Elder Colton

Elder Colton

Sunday, April 22, 2012


Hola mi familia y mis amigos
Well, an exciting point of my mission on Saturday.  Mario was baptized.  Interesting story about him: two months ago when Elder Torres first came to this area (before I was here) he met Mario on the street and started talking with him about religion.  Mario, different from 99.999999999% of the people we teach, wasn't Catholic and didn't believe much in God.  But he invited the missionaries to come to his house and teach him.  And then he invited them back.  And again.  And then decided he wanted to change his life.  He began to change his life in ways that his friends (one of whom was baptized into the Church about 6 years ago, and one of whom is going to be baptized in the coming weeks) said they couldn't have imagined.  Right after church on Sunday, he came straight up to me and said he wanted to pay his tithing right then and there and showed me the money he had to pay it (in our Church we follow the Law of the Tithe, see Malachi 3 or my little (younger) brother if you have questions).  It was powerful.  And right after he said it, his friend (the one baptized a few years ago) said he wanted to start paying tithing again also.  In a few weeks they will leave to Indiana where they will spend the next 4 months roofing there, but they will leave with a whole lot more than what they started with. 
Another interesting story about this past week, and this story involved Uncle Dave Colton, my dad's oldest brother.  More specifically, it involves how he helped two people without even fully realizing how much he was helping (most likely).  So Uncle Dave works for the Church in Europe as a lawyer (his official title is way to long and boring).  This past Winter (either January or February), he came to Utah for a conference with many of the important lawyers for the church (which probably sounds like one of the most boring meetings on earth for 99% of the people in the world to be totally honest Uncle Dave).  But, for Brother and Sister Tracy (see my younger brother if you have questions about why we call people Brother and Sister instead of Mr. and Mrs.), it was the opportunity of a life time.  Sister Tracy has a degree in international law and is now working on another law degree at BYU.  They plan on moving back to Asia after she gratuates to work as a laywer there.  And they also happen to be one of the most amazing couples I have ever met in my entire life.  I can't remember how or why, but she was invited to the dinner and both she and brother Tracy, who have lived all over the world together and plan on doing so again after she graduates, went to the dinner hoping to find out how to deal with corruption in other countries.  And poof, Uncle Dave ended up sitting at the table with them.  And Uncle Dave worked in Zimbabwe (back when he worked a a lawyer for a mining company) and dealt with corruption there.  And in their words, although not quoted exactly: "In an hour conversation with him, we basically learned a semester's class worth of how to deal with corruption.  He exuded such a quiet confidence about him and had such a desire to help us that we learned everything we could possible have hoped for an more."   They went on for a little more about him.  And when Brother and Sister Tracy say something like that, they mean it and their opinion carries quite a bit of weight from my point of view.  So, Uncle Dave, congratulations.  At least two people in this world look up to ya :)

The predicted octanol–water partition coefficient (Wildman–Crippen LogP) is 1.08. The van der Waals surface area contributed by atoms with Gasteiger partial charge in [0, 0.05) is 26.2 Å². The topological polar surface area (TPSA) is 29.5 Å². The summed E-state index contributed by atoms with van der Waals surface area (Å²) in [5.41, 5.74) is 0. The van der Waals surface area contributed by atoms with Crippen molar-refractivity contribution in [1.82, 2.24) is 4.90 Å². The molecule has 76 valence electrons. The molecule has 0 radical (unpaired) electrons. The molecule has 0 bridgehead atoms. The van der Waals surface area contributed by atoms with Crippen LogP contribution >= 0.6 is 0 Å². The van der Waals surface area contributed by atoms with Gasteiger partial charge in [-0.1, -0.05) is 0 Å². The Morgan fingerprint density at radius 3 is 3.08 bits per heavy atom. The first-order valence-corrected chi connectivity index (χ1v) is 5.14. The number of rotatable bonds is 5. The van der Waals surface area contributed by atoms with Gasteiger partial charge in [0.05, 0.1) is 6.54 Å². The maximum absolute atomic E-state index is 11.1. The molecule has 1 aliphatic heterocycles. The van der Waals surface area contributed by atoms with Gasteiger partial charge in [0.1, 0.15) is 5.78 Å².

Next week I will be sharing a story about not-coincidences (spelling?) that happen as missionaries.  This one kind of blows my mind away.  It involves people meeting the MTC and then leaving but still being connected by weird circumstances. 
Love all of you
-Elder Colton

Monday, April 9, 2012

Salt Lake City, Home to the Best People and Strangest Weather on Earth

Hola mi familia y mis amigos

Greetings from week three(ish) from Salt Lake City, home to the best
people and strangest weather on earth.  We woke up on Thursday morning
(I think it was Thursday) and there was an inch of snow on the ground.
 Other days this week it's been in the 70s.  It makes riding a bike
all day quite interesting.

Anyways, one of the most special experiences of my mission happened
this past week.  Elder Torres and I were heading to a teaching
appointment and kept running into problems: my bike pedal decided to
fall off a few times, Elder Torres' hair just wouldn't go into the
shape he likes, and Murphy's Law seemed destined to stop us from going
anywhere.  But, about three-fourths of the way there, a white pick up
truck playing some country music stopped us.  A man smoking a
cigarette called out to us and asked if we wanted to listen to a song
that changed his life.  So we listened to about half of it with him
(it talked about God's love for us) and then asked why it changed his
life.  He sang that last weekend he was driving around down town when
one of the sessions of General Conference ended and all 20+ thousand
people walked out of the Conference Center.  He said watching all of
their smiling faces (thankfully he didn't see any of the crazed
protesters) made him really happy and want to be as happy as them.
Then the song came on the radio and he decided he would change.  And
then the next day he saw us riding and felt like he should stop and
tell us his story.  And poof.  We met with him and talked with his
wife about how his life has been rough since he got out of the
military and started drinking (which is how he has spent much of his
last 30 years).  He's started changing his life in ways he said he
could never have imagined before.  It doesn't really make logical